What God said of himself to his servant and friend, Moses (Exodus 34:4-6,8-9):

« God passed in front of him (Moses) and called out,
“God, God, a God of mercy and grace, endlessly patient
so much love, so deeply true
loyal in love for a thousand generations, forgiving iniquity, rebellion, and sin”. 

as he wants to be known in the threefold presence of FATHER, SON, AND SPIRIT.     

Note: text is available on a different theme, in French at: https://image-i-nations.com/fete-de-la-trinite-annee-a-2023/


Source: Image: perfectinchrist.org


World Day for Responsible Tourism – 2 June


Everything is big here. Even the issues around responsible tourism in Canada. And although Canada has a reputation for being environmentally sensitive and caring for the land, it isn’t always true, especially when you look at the big picture. It is a huge resource extraction-based economy, particularly in the Arctic regions. But also with regards to logging, which still happens in a big way – even in places like Vancouver Island, where you will see massive areas just ‘clear cut’. Clearcutting, as opposed to selective cutting of lumber, is very controversial regarding its sustainability.
The other big issue is, of course, the Aboriginal culture, indigenous land claims and so on. Tourism is still slow to embrace Aboriginal communities and vice versa. So, just as your eyes will open wide when you first see the scope of Canadian landscapes, keep your eyes and ears open to the big issues too while you are there. They are still sensitive issues, and so tread carefully, but they are big all the same.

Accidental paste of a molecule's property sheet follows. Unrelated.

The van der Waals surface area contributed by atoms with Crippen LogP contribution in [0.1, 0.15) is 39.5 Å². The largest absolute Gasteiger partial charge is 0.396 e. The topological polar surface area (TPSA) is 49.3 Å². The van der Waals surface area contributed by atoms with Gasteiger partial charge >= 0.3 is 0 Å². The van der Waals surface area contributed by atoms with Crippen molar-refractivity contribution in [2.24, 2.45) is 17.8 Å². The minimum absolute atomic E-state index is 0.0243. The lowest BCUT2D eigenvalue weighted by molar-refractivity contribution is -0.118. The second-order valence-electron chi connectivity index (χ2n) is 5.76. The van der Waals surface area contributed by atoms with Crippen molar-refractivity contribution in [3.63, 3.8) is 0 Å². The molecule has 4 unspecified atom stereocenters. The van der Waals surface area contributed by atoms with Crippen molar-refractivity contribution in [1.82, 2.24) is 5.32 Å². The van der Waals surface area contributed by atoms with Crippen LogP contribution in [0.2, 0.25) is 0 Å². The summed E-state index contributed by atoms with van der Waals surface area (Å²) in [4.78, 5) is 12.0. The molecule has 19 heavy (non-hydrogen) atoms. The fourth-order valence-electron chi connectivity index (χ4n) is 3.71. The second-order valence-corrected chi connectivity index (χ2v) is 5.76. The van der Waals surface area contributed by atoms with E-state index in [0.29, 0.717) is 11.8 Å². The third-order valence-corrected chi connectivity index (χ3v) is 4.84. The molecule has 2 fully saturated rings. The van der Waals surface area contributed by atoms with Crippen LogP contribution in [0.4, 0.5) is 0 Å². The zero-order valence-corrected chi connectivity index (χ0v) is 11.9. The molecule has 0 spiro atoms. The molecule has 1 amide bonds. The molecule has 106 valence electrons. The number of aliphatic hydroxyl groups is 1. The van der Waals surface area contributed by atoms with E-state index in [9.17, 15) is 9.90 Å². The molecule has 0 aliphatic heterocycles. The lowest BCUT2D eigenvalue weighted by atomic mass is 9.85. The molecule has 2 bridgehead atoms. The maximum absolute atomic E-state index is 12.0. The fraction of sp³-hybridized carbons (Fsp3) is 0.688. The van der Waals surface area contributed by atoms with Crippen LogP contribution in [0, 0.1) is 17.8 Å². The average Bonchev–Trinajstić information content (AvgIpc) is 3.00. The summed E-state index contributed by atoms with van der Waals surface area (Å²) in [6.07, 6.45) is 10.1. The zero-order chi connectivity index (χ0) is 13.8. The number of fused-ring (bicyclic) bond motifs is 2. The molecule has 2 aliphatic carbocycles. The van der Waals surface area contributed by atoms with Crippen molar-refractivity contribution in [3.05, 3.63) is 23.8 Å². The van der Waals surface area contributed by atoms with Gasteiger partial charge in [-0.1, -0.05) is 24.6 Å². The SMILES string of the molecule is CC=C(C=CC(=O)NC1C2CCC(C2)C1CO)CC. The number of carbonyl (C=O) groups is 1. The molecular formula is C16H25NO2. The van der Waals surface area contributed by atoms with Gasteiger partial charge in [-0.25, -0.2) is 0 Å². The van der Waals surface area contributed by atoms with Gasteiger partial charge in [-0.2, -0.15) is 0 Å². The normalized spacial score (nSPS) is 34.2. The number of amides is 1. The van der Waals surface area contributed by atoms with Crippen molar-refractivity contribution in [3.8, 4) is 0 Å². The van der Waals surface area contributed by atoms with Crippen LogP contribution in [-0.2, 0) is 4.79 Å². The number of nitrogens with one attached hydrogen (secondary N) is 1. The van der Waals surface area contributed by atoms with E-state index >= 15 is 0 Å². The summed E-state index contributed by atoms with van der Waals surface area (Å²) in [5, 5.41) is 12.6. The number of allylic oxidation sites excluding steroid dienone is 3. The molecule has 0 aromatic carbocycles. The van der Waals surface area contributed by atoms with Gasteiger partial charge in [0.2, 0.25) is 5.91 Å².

Source: Text: https://www.responsibletravel.com/holidays/canada/travel-guide/responsible-tourism-in-canada    Image: Unesco.org

Global Day of Parents – 1st June


Parents are a beacon of a child’s life. They lay the foundation for children, and nurture and equip them with the skills that are necessary throughout life. Parents protect their children and make countless selfless sacrifices to ensure their growth. 

On Global Parents Day, children express their gratitude to their parents for all that they have done for them. Really, our relationship with our parents is the most important and true bond that most of us will ever have, and our parents’ dedication towards us is respected and cherished on this day. Those of us who have a friendship with our parents and are able to have a healthy relationship based on trust and respect rather than authority or strict guardianship are lucky. It is truly a blessing to have good parents. 

It goes both ways, with parents also recognizing that they have a primary responsibility towards their offspring and the importance of their roles in the development of their children. It is essential for a child to grow up in a healthy environment with healthy boundaries, and parents are the best role models for that. Studies show that trauma and emotional wounds sustained by a child greatly hinders their development and outlook on life, and are an overall barrier to achieving the U.N.’s Sustainable Development Goals. It may not seem much at face value, but parenting has an impact on economic prosperity and social development.